Lino Ambag, a hardworking farmer in Panaon, Misamis Occidental, became a beneficiary of the Department of Agriculture-Special Area for Agricultural Development (DA-SAAD) Program in 2020. As one of the 200 members of the Panaon SAAD Farmer’s Association, he received the Corn Production Project.
Before SAAD, Mr. Ambag shared the hardships his family faced. There were days they were unable to sustain their farm because they didn’t have money to buy inputs like fertilizers, seeds, and garden tools. He had to jump from tilling his land to laboring in other people’s farms just to make ends meet and provide for his children’s education.
Mr. Ambag was granted with Php 20,177 worth of agricultural inputs – 9 kilograms (kg) of Open-Pollinated Variety (OPV) corn seeds, 9 bags of inorganic fertilizer, 20 bags of organic fertilizer, a water drum, and garden tools set (light hoe, shovel, sprinkler, and weeding bolo).
In January 2020, he planted the corn seeds in his 0.5-hectare land area.
After four months, he gathered 600kg of corn harvest of which 280kg were sold at Php 20/kg, giving him earnings of Php 5,600.
Following his next harvest, he had a gross income of Php 9,000 from selling 450kg of corn at Php 20/kg.
In his May to August 2021 cropping, he earned Php 18,600 for 600kg corn sold at Php 31/kg.
Since OPV seeds can be replanted, he saved 10kg each harvest to continue his corn production. OPV seeds can be reused for a maximum of three seasons without significant yield loss.
From his first to third cropping, he already had Php 33,200 revenue from selling milled corn in sari-sari stores and houses (Table 1).
Mr. Ambag shared that he preferred to sell the corn milled at Php 20-31/kg compared to grain at Php 8/kg. He did not market all harvest because he set aside for family consumption.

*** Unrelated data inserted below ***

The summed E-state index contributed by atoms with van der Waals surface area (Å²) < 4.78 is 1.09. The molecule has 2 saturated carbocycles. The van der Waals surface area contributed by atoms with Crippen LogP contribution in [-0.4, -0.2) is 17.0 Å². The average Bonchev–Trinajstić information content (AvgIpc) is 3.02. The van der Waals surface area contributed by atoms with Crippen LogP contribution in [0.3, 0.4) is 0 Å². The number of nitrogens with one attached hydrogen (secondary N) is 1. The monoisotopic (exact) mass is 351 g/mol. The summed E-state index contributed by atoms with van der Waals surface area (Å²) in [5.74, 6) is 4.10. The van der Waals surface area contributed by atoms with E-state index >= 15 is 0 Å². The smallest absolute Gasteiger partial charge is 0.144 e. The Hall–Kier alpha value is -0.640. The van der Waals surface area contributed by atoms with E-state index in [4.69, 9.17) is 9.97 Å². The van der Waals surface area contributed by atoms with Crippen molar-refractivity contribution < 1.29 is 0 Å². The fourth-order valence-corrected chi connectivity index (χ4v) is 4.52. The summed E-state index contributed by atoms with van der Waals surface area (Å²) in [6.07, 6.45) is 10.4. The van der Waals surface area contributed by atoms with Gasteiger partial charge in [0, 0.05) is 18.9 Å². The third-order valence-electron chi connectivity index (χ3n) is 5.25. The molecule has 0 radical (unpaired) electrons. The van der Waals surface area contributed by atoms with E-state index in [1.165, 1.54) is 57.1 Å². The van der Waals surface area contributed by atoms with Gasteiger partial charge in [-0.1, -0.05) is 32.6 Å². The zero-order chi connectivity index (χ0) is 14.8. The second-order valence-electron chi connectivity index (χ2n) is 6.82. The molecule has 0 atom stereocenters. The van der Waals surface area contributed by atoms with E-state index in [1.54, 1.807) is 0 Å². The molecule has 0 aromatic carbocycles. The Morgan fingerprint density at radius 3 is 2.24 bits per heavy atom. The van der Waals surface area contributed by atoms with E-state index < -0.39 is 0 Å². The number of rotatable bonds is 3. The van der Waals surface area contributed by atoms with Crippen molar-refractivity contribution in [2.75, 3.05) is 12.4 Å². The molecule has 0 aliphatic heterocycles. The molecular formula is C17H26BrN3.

Table 1. Mr. Ambag’s Corn Production Income
|Date Planted||Date of Harvest||Volume of Harvest
|Total Volume Sold
|May 20, 2021||August 20, 2021||600||20.00||280||5,600.00|
|September 20, 2021||December 20, 2021||650||20.00||450||9,000.00|
|May 21, 2021||August 21, 2021||1000||31.00||600||18,600.00|
Problems Encountered and Solutions Made
During his cropping seasons, Mr. Ambag’s farm was attacked with a dreaded pest, the Fall Armyworms (FAW) which migrate from place to place, feeding on the leaves, stems, and the reproductive parts of more than 100 plant species causing major damage to the crops.
FAW cannot be easily detected unless the field has a history of infestation or the growers pay close attention to the timeliness of the crop’s planting season.
Early detection of the infestation will allow more effective pest control. One of which is by looking at the corn’s stem and checking if it has deteriorated. It can be treated fast using pesticide or organic ingredients as an alternative way.
Mr. Ambag detected the FAW earlier, so he immediately reported to the Provincial Operations Center (POC) in Misamis Occidental and was given free pesticides from the Municipal Agriculture Office of Panaon.
This year, the SAAD Program has committed to Panaon farmers, including Mr. Ambag, additional OPV white corn seeds as well as organic and inorganic fertilizers. With the additional inputs, Mr. Ambag will expand his corn plantation to another 0.5ha.
Although he already stored 10kg of corn seeds from his last harvest, he plans to wait for the inputs to be distributed in October before planting again.
His income from the previous production cycles will also be used to sustain his farm and continue his livelihood beyond the years.
Writer: Ruth Esther Bermundo, SAAD Region 10 Information Officer